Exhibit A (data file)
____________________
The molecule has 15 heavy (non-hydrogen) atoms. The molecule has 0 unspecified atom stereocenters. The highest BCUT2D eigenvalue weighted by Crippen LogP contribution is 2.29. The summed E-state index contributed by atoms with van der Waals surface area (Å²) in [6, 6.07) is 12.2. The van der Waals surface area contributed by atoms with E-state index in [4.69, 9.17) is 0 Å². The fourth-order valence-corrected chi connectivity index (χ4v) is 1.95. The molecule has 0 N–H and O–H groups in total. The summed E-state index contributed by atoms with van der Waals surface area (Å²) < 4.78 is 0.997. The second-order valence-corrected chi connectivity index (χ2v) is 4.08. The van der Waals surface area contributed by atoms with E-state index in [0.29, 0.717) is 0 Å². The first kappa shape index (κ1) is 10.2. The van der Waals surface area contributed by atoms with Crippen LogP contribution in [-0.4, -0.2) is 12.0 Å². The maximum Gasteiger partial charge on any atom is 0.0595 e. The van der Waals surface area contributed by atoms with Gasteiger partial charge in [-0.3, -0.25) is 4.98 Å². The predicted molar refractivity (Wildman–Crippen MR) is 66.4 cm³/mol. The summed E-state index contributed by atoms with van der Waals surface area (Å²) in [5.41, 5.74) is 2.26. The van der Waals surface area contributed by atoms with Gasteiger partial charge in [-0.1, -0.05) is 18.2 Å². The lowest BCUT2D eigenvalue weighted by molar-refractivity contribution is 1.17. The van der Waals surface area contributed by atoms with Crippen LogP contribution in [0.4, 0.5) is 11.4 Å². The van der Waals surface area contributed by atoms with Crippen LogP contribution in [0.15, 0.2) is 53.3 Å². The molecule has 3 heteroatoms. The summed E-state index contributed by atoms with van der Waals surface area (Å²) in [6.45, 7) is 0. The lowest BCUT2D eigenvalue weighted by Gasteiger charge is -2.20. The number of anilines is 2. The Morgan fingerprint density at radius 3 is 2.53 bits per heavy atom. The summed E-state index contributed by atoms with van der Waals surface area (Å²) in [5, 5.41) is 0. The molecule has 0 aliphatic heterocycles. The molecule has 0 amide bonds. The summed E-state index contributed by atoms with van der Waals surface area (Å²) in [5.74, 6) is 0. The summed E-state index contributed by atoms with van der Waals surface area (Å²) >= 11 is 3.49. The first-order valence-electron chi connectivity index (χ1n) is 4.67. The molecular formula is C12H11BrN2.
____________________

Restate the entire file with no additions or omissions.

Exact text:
The molecule has 15 heavy (non-hydrogen) atoms. The molecule has 0 unspecified atom stereocenters. The highest BCUT2D eigenvalue weighted by Crippen LogP contribution is 2.29. The summed E-state index contributed by atoms with van der Waals surface area (Å²) in [6, 6.07) is 12.2. The van der Waals surface area contributed by atoms with E-state index in [4.69, 9.17) is 0 Å². The fourth-order valence-corrected chi connectivity index (χ4v) is 1.95. The molecule has 0 N–H and O–H groups in total. The summed E-state index contributed by atoms with van der Waals surface area (Å²) < 4.78 is 0.997. The second-order valence-corrected chi connectivity index (χ2v) is 4.08. The van der Waals surface area contributed by atoms with E-state index in [0.29, 0.717) is 0 Å². The first kappa shape index (κ1) is 10.2. The van der Waals surface area contributed by atoms with Crippen LogP contribution in [-0.4, -0.2) is 12.0 Å². The maximum Gasteiger partial charge on any atom is 0.0595 e. The van der Waals surface area contributed by atoms with Gasteiger partial charge in [-0.3, -0.25) is 4.98 Å². The predicted molar refractivity (Wildman–Crippen MR) is 66.4 cm³/mol. The summed E-state index contributed by atoms with van der Waals surface area (Å²) in [5.41, 5.74) is 2.26. The van der Waals surface area contributed by atoms with Gasteiger partial charge in [-0.1, -0.05) is 18.2 Å². The lowest BCUT2D eigenvalue weighted by molar-refractivity contribution is 1.17. The van der Waals surface area contributed by atoms with Crippen LogP contribution in [0.4, 0.5) is 11.4 Å². The van der Waals surface area contributed by atoms with Crippen LogP contribution in [0.15, 0.2) is 53.3 Å². The molecule has 3 heteroatoms. The summed E-state index contributed by atoms with van der Waals surface area (Å²) in [6.45, 7) is 0. The lowest BCUT2D eigenvalue weighted by Gasteiger charge is -2.20. The number of anilines is 2. The Morgan fingerprint density at radius 3 is 2.53 bits per heavy atom. The summed E-state index contributed by atoms with van der Waals surface area (Å²) in [5, 5.41) is 0. The molecule has 0 aliphatic heterocycles. The molecule has 0 amide bonds. The summed E-state index contributed by atoms with van der Waals surface area (Å²) in [5.74, 6) is 0. The summed E-state index contributed by atoms with van der Waals surface area (Å²) >= 11 is 3.49. The first-order valence-electron chi connectivity index (χ1n) is 4.67. The molecular formula is C12H11BrN2.